Release Date: 03/08/11
By the time of Childish Gambino’s debut EP in 2011, pretty much all the elements that make him great are already there – great lyrics and word play; generally soft and emotive, feelsy rap, though sometimes high energy with more stereotypical boastful and clever lyrics… really, it sounds exactly like Camp. If you like that album, you’ll like this. If you don’t, it’s worth a revisit, but if you still don’t like it, then this will likely still not be for you.
This is the Donald Glover you see pictured above. Not the dude from 2016 and beyond who hardly ever smiles anymore, talks less about his own life and more about black culture, the state of the world, etc.
Really though, Childish Gambino started sounding like Childish Gambino about a year prior on his mixtape Culdesac, when he began collaborating with the incredibly talented producer/musician Ludwig Göransson. That project was a bit uneven, but there were several moments of Camp-quality material on there, lyrically and musically, albeit a bit more raw, and Gambino was less confident as a rapper. I think technically his flow is just a sliver weaker on this release vs. Camp, but he’s undoubtedly been in a constant state of improvement vocally since 2010. His first few mixtapes were not very good, but it only took a few years to become one of the best, and now highly influential, rappers. Back in 2012, Gambino didn’t even have many black fans. He was essentially a “Hipster” rapper, whatever that’s supposed to mean. This EP makes a few mentions of Indie Rock groups, Pitchfork, and several other things that generally exist outside of black culture. Glover has pulled back on these aspects hard in recent years, taking a much harder and more considered look at his own cultural background, with his TV show Atlanta as well as Childish Gambino’s more recent body of work.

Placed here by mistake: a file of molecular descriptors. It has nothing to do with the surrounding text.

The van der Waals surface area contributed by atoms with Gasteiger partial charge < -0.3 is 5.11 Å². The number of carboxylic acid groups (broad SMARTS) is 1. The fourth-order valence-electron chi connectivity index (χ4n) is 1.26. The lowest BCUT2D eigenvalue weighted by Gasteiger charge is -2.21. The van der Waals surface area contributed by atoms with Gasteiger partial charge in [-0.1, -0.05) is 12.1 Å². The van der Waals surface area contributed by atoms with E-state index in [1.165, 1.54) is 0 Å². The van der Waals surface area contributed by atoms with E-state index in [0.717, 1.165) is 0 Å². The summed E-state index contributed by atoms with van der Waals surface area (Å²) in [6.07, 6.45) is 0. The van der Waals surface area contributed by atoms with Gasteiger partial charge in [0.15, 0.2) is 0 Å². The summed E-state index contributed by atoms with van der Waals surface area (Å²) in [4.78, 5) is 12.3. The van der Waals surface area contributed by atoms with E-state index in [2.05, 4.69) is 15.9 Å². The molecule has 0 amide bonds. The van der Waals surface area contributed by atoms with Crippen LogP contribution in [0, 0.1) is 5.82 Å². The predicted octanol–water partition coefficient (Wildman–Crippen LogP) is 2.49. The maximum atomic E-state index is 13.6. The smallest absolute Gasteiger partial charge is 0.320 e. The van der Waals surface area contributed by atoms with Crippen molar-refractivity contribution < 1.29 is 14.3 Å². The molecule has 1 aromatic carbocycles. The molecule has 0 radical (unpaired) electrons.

“Be Alone”, “My Shine” and “Not Going Back” is all Camp. If you placed any of those tracks on Camp, they wouldn’t sound the least bit out of place. As for the excellent “Freaks and Geeks”, you’ll need to head over to Genius.com to unpack all the lyrical content, it is some seriously amazing writing. “Lights Turned On” is the most upbeat and energetic of these 5 tracks. It’s the turnt up, totally danceable doppelgänger of “Heartbeat” from Camp, featuring a more positive lyrical focus and doesn’t feature the moments of sadness found there.
Glover’s choosing to re-release this EP on Feb. 2, 2018 is an interesting choice. Perhaps he’s figured he’s gained enough respect and clout in recent years to again promote some of his earlier work. I’m sure a lot of people will be revisiting and finding it’s not as corny or “white” as they initially thought, and just that in general, it’s a very good effort. And maybe, just maybe, media and fans who currently proclaim him a genius, will now look at his earlier work from this viewpoint and find more aspects of this that they can call genius.
Ultimately, this was one of the first Childish Gambino releases I heard. I was simply floored by the lyricism and this perception has only intensified over time. This is a worthy official debut release indeed.
Highlights: “Freaks and Geeks”, “Lights Turned On”